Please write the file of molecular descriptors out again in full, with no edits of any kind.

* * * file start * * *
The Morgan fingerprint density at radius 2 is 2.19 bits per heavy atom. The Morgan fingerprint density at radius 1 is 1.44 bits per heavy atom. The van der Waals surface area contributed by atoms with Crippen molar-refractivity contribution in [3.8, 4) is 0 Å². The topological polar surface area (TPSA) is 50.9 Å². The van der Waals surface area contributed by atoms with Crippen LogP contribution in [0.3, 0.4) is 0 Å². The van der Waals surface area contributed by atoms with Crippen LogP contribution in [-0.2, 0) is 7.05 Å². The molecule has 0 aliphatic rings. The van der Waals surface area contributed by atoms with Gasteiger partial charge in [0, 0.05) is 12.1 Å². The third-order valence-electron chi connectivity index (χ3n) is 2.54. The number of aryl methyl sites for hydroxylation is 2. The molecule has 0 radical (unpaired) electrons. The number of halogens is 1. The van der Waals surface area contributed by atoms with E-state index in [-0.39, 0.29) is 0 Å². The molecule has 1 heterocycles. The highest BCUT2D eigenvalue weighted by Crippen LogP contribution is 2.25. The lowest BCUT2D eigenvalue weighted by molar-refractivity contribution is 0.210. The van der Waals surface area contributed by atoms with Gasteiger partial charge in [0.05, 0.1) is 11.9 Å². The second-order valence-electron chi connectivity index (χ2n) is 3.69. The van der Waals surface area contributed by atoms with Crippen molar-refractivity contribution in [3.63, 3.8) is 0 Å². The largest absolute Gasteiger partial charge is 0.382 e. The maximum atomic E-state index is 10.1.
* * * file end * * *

The Morgan fingerprint density at radius 2 is 2.19 bits per heavy atom. The Morgan fingerprint density at radius 1 is 1.44 bits per heavy atom. The van der Waals surface area contributed by atoms with Crippen molar-refractivity contribution in [3.8, 4) is 0 Å². The topological polar surface area (TPSA) is 50.9 Å². The van der Waals surface area contributed by atoms with Crippen LogP contribution in [0.3, 0.4) is 0 Å². The van der Waals surface area contributed by atoms with Crippen LogP contribution in [-0.2, 0) is 7.05 Å². The molecule has 0 aliphatic rings. The van der Waals surface area contributed by atoms with Gasteiger partial charge in [0, 0.05) is 12.1 Å². The third-order valence-electron chi connectivity index (χ3n) is 2.54. The number of aryl methyl sites for hydroxylation is 2. The molecule has 0 radical (unpaired) electrons. The number of halogens is 1. The van der Waals surface area contributed by atoms with E-state index in [-0.39, 0.29) is 0 Å². The molecule has 1 heterocycles. The highest BCUT2D eigenvalue weighted by Crippen LogP contribution is 2.25. The lowest BCUT2D eigenvalue weighted by molar-refractivity contribution is 0.210. The van der Waals surface area contributed by atoms with Gasteiger partial charge in [0.05, 0.1) is 11.9 Å². The second-order valence-electron chi connectivity index (χ2n) is 3.69. The van der Waals surface area contributed by atoms with Crippen molar-refractivity contribution in [3.63, 3.8) is 0 Å². The largest absolute Gasteiger partial charge is 0.382 e. The maximum atomic E-state index is 10.1.